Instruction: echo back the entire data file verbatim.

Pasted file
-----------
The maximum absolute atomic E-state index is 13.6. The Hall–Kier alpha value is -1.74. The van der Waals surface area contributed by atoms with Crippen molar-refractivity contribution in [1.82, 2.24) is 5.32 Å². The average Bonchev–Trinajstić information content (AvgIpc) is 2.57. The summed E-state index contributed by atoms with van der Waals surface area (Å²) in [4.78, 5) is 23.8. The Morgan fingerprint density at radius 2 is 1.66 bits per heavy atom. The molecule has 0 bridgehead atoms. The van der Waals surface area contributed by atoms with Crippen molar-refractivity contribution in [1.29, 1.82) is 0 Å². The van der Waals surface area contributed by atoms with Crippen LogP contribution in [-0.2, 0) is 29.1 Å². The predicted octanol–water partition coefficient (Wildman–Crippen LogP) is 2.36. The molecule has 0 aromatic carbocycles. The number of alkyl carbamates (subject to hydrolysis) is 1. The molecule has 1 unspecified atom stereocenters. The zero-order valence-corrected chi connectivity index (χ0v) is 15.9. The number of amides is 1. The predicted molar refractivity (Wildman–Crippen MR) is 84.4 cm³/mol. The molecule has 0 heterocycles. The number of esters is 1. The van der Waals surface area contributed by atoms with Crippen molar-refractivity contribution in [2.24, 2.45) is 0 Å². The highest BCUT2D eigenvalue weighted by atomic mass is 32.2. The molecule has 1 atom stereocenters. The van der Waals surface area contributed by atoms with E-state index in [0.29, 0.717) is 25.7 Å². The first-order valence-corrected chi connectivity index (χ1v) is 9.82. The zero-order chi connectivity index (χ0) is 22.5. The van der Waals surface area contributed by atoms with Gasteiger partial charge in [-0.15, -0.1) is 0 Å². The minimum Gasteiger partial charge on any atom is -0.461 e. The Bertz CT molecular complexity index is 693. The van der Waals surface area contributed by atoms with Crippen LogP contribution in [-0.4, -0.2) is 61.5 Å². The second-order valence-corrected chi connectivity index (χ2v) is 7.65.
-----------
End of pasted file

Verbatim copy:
The maximum absolute atomic E-state index is 13.6. The Hall–Kier alpha value is -1.74. The van der Waals surface area contributed by atoms with Crippen molar-refractivity contribution in [1.82, 2.24) is 5.32 Å². The average Bonchev–Trinajstić information content (AvgIpc) is 2.57. The summed E-state index contributed by atoms with van der Waals surface area (Å²) in [4.78, 5) is 23.8. The Morgan fingerprint density at radius 2 is 1.66 bits per heavy atom. The molecule has 0 bridgehead atoms. The van der Waals surface area contributed by atoms with Crippen molar-refractivity contribution in [1.29, 1.82) is 0 Å². The van der Waals surface area contributed by atoms with Crippen LogP contribution in [-0.2, 0) is 29.1 Å². The predicted octanol–water partition coefficient (Wildman–Crippen LogP) is 2.36. The molecule has 0 aromatic carbocycles. The number of alkyl carbamates (subject to hydrolysis) is 1. The molecule has 1 unspecified atom stereocenters. The zero-order valence-corrected chi connectivity index (χ0v) is 15.9. The number of amides is 1. The predicted molar refractivity (Wildman–Crippen MR) is 84.4 cm³/mol. The molecule has 0 heterocycles. The number of esters is 1. The van der Waals surface area contributed by atoms with Crippen molar-refractivity contribution in [2.24, 2.45) is 0 Å². The highest BCUT2D eigenvalue weighted by atomic mass is 32.2. The molecule has 1 atom stereocenters. The van der Waals surface area contributed by atoms with E-state index in [0.29, 0.717) is 25.7 Å². The first-order valence-corrected chi connectivity index (χ1v) is 9.82. The zero-order chi connectivity index (χ0) is 22.5. The van der Waals surface area contributed by atoms with Gasteiger partial charge in [-0.15, -0.1) is 0 Å². The minimum Gasteiger partial charge on any atom is -0.461 e. The Bertz CT molecular complexity index is 693. The van der Waals surface area contributed by atoms with Crippen LogP contribution in [-0.4, -0.2) is 61.5 Å². The second-order valence-corrected chi connectivity index (χ2v) is 7.65.